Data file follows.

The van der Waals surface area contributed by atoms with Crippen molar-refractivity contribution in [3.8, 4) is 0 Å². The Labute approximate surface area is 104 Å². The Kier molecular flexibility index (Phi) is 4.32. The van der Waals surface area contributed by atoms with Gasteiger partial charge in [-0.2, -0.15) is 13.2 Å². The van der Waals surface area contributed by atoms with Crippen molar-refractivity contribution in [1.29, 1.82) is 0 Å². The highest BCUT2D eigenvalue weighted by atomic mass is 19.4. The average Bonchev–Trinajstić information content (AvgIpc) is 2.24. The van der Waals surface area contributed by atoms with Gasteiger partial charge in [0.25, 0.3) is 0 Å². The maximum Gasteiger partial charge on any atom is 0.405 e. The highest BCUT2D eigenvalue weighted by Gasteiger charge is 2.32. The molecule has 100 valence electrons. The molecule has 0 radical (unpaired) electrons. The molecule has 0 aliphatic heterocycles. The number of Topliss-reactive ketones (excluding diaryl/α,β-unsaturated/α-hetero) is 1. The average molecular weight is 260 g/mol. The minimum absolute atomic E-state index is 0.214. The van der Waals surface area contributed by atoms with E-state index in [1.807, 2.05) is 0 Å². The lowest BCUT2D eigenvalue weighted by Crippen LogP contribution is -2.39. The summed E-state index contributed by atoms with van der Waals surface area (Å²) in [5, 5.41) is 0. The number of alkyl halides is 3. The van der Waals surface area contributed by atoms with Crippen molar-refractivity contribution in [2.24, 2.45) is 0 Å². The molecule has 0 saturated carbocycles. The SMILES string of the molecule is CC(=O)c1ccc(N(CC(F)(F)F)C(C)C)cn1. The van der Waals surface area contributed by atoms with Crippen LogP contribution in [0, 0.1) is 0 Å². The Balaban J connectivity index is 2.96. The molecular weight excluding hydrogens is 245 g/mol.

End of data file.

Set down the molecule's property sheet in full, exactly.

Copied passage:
The van der Waals surface area contributed by atoms with Crippen molar-refractivity contribution in [3.8, 4) is 0 Å². The Labute approximate surface area is 104 Å². The Kier molecular flexibility index (Phi) is 4.32. The van der Waals surface area contributed by atoms with Gasteiger partial charge in [-0.2, -0.15) is 13.2 Å². The van der Waals surface area contributed by atoms with Crippen molar-refractivity contribution in [1.29, 1.82) is 0 Å². The highest BCUT2D eigenvalue weighted by atomic mass is 19.4. The average Bonchev–Trinajstić information content (AvgIpc) is 2.24. The van der Waals surface area contributed by atoms with Gasteiger partial charge in [0.25, 0.3) is 0 Å². The maximum Gasteiger partial charge on any atom is 0.405 e. The highest BCUT2D eigenvalue weighted by Gasteiger charge is 2.32. The molecule has 100 valence electrons. The molecule has 0 radical (unpaired) electrons. The molecule has 0 aliphatic heterocycles. The number of Topliss-reactive ketones (excluding diaryl/α,β-unsaturated/α-hetero) is 1. The average molecular weight is 260 g/mol. The minimum absolute atomic E-state index is 0.214. The van der Waals surface area contributed by atoms with E-state index in [1.807, 2.05) is 0 Å². The lowest BCUT2D eigenvalue weighted by Crippen LogP contribution is -2.39. The summed E-state index contributed by atoms with van der Waals surface area (Å²) in [5, 5.41) is 0. The number of alkyl halides is 3. The van der Waals surface area contributed by atoms with Crippen molar-refractivity contribution in [2.24, 2.45) is 0 Å². The molecule has 0 saturated carbocycles. The SMILES string of the molecule is CC(=O)c1ccc(N(CC(F)(F)F)C(C)C)cn1. The van der Waals surface area contributed by atoms with Crippen LogP contribution in [0, 0.1) is 0 Å². The Balaban J connectivity index is 2.96. The molecular weight excluding hydrogens is 245 g/mol.